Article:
How can a simple calendar create so many worries, complaints?
Published 8:51 am Friday, January 31, 2020
Have you ever tried to plan a vacation?
There’s first finding the location, the attraction and then there’s the type of travel and the route.
If driving, you need to plan out where to stop, hotels to stay and where to eat.
But, before you even leave the house, you have to pack a suitcase or four, pack the suitcases for the children and then there’s the snacks, games and entertainment that somehow must be included in every trip in the car, even those heading four blocks to church on Sunday.
All of this work, planning and cost, just to relax. It’s stressful just thinking about it.
Now, apply that level of planning, stress, cost and predicting to a school year calendar when the current school year has just recently passed the halfway point.
That is what staff and administration at the Vicksburg-Warren School District must do each year when planning the next year’s calendar.
Going into it, they know not everyone will be happy with what is proposed and adopted. You have thousands of children, with hundreds of staff, teachers and administrators, plus all the parents, grandparents, aunts and uncles who live and breathe with the calendar that is adopted.
The complaints will always be there; school is starting too early, it’s still going to be cold on spring break, we need a few more days before Christmas, the last day of school is too late.
But the calendar is just one aspect of the process. It’s easy; the days of the week and the dates on the calendar were figured out a few hundred years ahead of time.
Instead, planners must worry about the number of days children are in school, scheduling those wonderful state-mandated testing periods, coordinating those blessed 63 percent days parents always cherish and working around a laundry list of state and federal holidays. At this point, how is Groundhog Day not a federal holiday? Just asking.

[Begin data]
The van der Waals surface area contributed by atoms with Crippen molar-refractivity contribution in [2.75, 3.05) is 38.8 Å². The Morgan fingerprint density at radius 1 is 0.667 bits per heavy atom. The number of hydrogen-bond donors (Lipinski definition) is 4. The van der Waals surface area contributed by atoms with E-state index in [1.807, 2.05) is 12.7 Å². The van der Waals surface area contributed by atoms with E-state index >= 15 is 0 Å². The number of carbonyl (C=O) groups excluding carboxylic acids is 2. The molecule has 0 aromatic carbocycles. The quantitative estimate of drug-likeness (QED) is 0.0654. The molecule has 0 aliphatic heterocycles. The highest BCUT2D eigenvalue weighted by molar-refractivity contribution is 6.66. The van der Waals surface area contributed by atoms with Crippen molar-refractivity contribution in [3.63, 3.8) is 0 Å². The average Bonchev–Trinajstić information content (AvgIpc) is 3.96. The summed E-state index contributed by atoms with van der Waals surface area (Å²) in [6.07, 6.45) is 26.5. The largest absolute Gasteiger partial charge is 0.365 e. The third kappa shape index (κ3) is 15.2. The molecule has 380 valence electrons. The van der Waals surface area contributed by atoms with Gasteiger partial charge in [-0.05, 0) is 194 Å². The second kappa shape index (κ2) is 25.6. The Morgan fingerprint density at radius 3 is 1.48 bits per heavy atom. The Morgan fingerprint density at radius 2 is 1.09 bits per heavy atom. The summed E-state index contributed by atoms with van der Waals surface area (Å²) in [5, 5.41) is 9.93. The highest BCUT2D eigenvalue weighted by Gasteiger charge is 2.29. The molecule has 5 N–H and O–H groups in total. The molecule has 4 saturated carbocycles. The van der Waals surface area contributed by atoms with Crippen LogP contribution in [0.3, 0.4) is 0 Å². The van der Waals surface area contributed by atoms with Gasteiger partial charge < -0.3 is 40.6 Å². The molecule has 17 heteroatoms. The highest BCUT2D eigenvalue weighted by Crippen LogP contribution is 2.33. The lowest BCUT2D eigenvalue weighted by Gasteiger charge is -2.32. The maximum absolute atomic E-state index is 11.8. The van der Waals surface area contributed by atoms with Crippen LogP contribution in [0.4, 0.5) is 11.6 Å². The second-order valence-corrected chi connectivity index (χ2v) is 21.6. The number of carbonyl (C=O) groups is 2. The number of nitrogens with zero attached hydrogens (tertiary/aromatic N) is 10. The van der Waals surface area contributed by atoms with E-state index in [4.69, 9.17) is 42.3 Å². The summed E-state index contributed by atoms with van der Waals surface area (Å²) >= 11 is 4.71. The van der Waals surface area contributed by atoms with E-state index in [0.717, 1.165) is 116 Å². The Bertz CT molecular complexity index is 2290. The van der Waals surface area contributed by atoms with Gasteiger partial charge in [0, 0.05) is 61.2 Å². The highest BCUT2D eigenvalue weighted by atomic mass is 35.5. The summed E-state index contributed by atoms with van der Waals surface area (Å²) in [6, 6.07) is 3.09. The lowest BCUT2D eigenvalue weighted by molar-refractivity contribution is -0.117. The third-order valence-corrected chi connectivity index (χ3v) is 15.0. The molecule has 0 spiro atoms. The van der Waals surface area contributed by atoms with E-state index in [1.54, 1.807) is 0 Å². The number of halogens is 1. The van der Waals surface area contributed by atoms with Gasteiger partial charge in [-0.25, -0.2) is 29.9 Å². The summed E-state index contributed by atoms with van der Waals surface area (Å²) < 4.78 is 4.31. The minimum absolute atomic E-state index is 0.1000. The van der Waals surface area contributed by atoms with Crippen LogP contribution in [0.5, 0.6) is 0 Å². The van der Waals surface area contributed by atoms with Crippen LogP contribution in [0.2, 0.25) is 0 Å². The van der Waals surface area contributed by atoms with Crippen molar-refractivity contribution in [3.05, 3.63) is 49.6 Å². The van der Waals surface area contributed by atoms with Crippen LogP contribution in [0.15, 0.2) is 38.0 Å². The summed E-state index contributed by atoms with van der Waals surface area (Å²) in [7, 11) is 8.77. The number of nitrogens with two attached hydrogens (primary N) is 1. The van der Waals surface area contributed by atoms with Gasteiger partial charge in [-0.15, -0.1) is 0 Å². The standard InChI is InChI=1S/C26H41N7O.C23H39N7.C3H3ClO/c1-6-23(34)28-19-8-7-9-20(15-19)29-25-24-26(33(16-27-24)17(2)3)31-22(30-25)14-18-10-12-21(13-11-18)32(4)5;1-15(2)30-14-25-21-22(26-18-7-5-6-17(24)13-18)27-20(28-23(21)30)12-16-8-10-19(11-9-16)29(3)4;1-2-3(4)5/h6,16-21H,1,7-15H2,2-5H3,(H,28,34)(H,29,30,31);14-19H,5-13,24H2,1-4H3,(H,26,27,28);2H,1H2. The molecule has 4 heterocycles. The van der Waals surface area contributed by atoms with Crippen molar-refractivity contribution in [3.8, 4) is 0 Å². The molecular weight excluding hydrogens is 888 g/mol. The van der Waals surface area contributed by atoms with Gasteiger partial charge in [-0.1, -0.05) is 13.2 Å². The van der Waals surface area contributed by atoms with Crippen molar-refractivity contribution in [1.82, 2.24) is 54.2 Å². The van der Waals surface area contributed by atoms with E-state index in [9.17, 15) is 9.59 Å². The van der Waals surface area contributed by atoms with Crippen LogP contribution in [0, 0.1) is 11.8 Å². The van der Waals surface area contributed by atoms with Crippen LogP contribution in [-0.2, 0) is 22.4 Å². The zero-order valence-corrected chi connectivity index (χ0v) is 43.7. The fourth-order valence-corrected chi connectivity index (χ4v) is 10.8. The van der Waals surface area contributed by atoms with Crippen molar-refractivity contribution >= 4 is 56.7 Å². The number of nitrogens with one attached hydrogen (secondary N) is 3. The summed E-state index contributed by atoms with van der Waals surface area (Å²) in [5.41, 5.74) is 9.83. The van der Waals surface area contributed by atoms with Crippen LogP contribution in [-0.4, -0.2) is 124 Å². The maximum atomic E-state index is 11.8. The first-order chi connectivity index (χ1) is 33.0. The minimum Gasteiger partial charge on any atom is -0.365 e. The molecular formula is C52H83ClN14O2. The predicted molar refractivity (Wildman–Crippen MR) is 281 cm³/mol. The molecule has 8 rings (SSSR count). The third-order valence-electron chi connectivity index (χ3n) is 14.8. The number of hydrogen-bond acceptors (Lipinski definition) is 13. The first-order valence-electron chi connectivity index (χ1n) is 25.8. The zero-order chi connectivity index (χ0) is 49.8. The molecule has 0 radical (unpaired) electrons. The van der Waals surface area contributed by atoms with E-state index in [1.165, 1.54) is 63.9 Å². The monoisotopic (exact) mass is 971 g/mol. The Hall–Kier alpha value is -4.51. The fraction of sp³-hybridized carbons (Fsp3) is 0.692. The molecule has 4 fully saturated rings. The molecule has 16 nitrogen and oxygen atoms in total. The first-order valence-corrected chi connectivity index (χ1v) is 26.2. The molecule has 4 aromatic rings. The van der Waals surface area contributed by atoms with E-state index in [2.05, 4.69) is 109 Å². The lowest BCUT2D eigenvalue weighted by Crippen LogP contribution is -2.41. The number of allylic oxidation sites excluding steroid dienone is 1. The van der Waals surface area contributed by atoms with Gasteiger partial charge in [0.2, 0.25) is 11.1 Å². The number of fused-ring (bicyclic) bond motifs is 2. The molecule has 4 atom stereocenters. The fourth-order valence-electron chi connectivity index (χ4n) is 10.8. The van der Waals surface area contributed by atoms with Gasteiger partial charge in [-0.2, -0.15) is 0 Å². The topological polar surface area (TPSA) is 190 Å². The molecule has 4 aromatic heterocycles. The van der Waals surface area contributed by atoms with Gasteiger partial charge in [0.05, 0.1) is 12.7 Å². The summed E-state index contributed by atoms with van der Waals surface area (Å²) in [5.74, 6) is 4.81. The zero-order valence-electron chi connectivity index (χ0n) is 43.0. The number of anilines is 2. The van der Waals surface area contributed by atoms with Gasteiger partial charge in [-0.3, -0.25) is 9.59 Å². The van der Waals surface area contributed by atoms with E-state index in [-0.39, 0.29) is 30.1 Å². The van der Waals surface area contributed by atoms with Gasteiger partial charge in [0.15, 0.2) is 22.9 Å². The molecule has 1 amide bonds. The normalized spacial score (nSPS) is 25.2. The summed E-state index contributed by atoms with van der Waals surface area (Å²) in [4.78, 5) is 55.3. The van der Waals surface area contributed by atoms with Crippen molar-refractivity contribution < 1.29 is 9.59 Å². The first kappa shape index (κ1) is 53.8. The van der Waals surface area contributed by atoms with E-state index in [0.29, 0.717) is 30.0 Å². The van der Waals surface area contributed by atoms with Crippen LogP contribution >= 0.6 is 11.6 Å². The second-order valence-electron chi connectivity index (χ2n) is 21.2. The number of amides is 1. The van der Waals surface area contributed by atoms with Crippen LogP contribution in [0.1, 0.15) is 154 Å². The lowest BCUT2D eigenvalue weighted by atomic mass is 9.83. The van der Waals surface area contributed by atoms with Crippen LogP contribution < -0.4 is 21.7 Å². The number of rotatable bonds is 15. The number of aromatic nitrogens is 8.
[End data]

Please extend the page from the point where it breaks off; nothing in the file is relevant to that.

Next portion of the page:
Planners must also begin preparing everything that goes along with the calendar. Departments must start focusing on food for breakfasts and lunches. Those charged with curriculum must begin looking ahead to programs, courses and support materials. Those charged with the transportation of our children, must start looking at the district’s current fleet of buses, needed maintenance and evaluating if — not when — new buses need to be added to the fleet.
The calendar, like I said, is the easy part.
And, then there is the coordination at some level with Vicksburg Catholic Schools and Porter’s Chapel Academy on when spring break will fall. We all remember the year those schedules were off. I still get chill bumps at the horror.
All of this is to say, give the district a break. You and I have a hard enough time making sure a weekend away from the house does not end in disaster because we forgot something at home. The district’s staff and administration must pull off a high-wire act of planning many of us outside of the military could not ever imagine.
Each decision has a ripple effect and each decision can be praised or cursed; and they often are.
When it comes to our children and their education, we have high expectations, but not nearly as high as those who work for the district have for themselves.
So, with all of that said, do we really need that many 63 percent days? Asking for a friend.
Tim Reeves is editor of The Vicksburg Post. He can be reached at firstname.lastname@example.org.